The primary issue I saw was such things don't seem to scale well at all, the incremental nature and trying to make the absolute scale up against incremental abiltiies gets difficult.

 

I like this approach in principle, although I'd simplify the maths in practice. Buy invulnerability to....(effect:eg: ) at whatever number of points you deem fit and ignore attacks of up to (say) twice the active points. Attacks can purchase an advantage or adder to increase their effective active points.

 

This sort of approach would mean that you could have a 600 point campaign where the characters are effectively immune to 350 point heroes and villains, but vulnerable to characters of their own sort of level without having massively different levels of attack and defence.

 

This would create a sort of tiering effect: the most powerful heroes can only really be threatened by the most powerful villains. We have that at the moment, of course, but it is far less obvious, and just do do with big differences in attack and defence level, rather than an in-game mechanic. The same could be applied to invisibility etc with an advantage (unpenetratable?)

 

This may be imposing a certain design constraint on higher powered heroes though - certainly all attacks would need to be bought with the advantage/adder once invulnerability became commonplace.

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Re: Taming Absolutes

 

Lucius, I think the definition of 'absolutes' we are using is 'anything that does not cost more to be more effective, so desolid is an obvious one, and life support. Invisibility is a semi-absolute: you can wident he number of senses the power effects but it is basically pay the points and you are invisible, whether you are in a 200 or 2000 point game.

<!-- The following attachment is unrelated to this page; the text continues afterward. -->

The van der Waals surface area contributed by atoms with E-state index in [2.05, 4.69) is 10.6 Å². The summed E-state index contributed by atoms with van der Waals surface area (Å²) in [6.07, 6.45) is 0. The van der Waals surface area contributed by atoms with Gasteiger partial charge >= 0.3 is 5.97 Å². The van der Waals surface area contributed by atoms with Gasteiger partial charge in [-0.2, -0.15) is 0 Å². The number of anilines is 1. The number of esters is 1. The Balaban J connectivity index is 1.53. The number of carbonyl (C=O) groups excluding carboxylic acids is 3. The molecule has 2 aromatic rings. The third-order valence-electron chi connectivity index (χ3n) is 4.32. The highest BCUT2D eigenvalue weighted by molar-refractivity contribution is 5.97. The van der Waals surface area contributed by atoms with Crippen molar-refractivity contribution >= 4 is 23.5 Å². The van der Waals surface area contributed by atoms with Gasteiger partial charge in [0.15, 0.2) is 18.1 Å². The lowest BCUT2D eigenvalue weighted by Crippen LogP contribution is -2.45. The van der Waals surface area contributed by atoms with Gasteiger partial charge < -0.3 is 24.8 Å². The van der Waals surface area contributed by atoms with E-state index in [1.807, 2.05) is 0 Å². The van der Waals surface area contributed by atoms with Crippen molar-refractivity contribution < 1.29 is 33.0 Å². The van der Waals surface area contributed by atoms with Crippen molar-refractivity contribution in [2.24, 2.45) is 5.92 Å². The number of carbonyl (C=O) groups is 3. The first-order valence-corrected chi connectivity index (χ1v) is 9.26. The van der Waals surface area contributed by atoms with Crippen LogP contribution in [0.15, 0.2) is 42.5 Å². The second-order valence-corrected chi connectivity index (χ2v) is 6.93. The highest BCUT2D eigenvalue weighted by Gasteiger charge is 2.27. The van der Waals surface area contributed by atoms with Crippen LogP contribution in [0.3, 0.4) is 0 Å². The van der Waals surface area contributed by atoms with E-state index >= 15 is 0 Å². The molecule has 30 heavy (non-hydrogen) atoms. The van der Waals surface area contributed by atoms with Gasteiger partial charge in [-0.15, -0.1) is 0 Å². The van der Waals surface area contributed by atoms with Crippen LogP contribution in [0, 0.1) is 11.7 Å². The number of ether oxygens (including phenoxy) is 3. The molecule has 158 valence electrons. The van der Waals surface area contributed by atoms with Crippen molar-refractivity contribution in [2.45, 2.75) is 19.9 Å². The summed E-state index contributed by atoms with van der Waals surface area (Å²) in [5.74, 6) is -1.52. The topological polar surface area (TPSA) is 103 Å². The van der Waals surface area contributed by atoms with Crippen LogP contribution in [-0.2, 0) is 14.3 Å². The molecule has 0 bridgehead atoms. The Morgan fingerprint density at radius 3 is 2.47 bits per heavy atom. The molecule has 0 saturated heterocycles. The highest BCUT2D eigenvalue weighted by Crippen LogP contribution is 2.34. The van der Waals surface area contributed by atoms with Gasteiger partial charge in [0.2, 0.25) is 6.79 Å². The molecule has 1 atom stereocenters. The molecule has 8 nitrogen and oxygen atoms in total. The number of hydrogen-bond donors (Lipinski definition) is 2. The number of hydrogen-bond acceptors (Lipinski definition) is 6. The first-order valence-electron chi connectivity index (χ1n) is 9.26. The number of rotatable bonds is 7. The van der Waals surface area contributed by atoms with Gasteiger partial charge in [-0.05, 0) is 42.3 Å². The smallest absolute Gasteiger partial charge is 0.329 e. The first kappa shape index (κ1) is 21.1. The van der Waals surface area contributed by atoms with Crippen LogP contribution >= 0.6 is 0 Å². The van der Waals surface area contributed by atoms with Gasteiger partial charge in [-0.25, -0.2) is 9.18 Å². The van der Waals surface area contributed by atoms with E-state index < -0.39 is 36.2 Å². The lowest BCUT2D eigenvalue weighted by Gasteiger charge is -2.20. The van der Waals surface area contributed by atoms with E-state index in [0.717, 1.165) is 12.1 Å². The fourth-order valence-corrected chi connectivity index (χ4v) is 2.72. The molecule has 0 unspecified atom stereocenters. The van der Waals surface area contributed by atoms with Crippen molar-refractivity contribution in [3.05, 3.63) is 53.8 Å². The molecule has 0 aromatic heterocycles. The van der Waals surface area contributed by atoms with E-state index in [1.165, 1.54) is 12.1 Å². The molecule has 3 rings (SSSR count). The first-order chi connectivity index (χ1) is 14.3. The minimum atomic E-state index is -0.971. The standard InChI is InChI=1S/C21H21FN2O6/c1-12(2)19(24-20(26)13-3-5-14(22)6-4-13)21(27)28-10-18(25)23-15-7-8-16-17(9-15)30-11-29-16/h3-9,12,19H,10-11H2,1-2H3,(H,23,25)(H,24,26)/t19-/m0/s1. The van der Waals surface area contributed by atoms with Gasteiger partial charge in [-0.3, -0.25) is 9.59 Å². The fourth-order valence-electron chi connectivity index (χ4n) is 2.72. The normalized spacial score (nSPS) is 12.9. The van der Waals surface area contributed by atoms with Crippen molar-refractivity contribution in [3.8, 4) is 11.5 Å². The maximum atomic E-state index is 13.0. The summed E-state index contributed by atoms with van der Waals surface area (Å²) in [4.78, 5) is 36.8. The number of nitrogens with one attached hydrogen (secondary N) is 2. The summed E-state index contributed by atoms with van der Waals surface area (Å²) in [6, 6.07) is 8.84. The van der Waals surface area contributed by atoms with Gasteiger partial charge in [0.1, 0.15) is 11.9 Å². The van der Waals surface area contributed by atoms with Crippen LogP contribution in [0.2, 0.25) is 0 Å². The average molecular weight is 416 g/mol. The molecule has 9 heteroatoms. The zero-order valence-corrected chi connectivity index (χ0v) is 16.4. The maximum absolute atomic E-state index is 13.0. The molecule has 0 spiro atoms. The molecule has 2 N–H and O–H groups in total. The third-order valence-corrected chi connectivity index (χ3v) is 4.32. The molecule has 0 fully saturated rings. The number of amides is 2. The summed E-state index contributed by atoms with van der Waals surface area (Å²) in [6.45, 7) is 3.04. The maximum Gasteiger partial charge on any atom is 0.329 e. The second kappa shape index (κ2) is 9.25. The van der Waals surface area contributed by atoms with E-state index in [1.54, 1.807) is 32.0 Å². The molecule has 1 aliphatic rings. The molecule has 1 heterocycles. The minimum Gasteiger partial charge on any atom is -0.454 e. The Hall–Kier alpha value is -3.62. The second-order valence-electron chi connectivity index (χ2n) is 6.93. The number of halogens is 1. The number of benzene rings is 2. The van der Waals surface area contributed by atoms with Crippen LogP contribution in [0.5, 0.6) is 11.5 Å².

My particular take on invulnerability, and indeed all absolutes is that they should not be tackled by the system, but on an individual game basis. If Inferno wants to be 'completely invulnerable to fire' and has spent a lot of points on fire defences, I'm going to make darn sure he doesn't get hit with a fire attack that gets through those defences, unless there is a plot driven reason to do so. In that game he WILL be invulnerable to fire by every meaningful definition.

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Re: Taming Absolutes

 

I'm revisiting this thread since I was thinking about this topic again and wanted to remember what was said. I liked Lucius' "irreducable damage" idea, will think about it some more. It would be interesting to allow higher-level characters 100% (or 87.5% or whatever) Dam Red along with this, and presumably the cost of Dam Red > 75% would be rather linear than exponential given the ability to counter it, but the Advantage would have to be costed carefully given that it would have the strange effect that your "irreducable" damage would be great against Dam Red but useless against PD/ED, an odd imbalance. Though the imbalance at high play levels where Dam Red is very effective generates odd effects, too. And to boot I'd have to think pretty carefully since I've used a custom Invulnerability power which has worked pretty well to this point, and since it's finally been balanced in this campaign after years of effort and playtest, I'd hate to unbalance it!

 

I'd like to say to Sean's point, I agree all this should remain in house rule realm. I'm not advocating a core system change.

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Re: Taming Absolutes

 

Lots of interesting ideas on this thread. :thumbup:

 

The idea of scalability for Desolid has precedent behind it: in Third Edition Champions and earlier, Desolid was bought for the amount of Body of material that you could pass through per Phase, 1 Body per 5 Active Points in Desolid. IIRC someone here on the boards proposed something similar for Damage Classes of attack that could be avoided. That would make Desolid scale to the power level of the campaign, and make it easy to separate the movement component from the defensive component with a Limitation, if desired.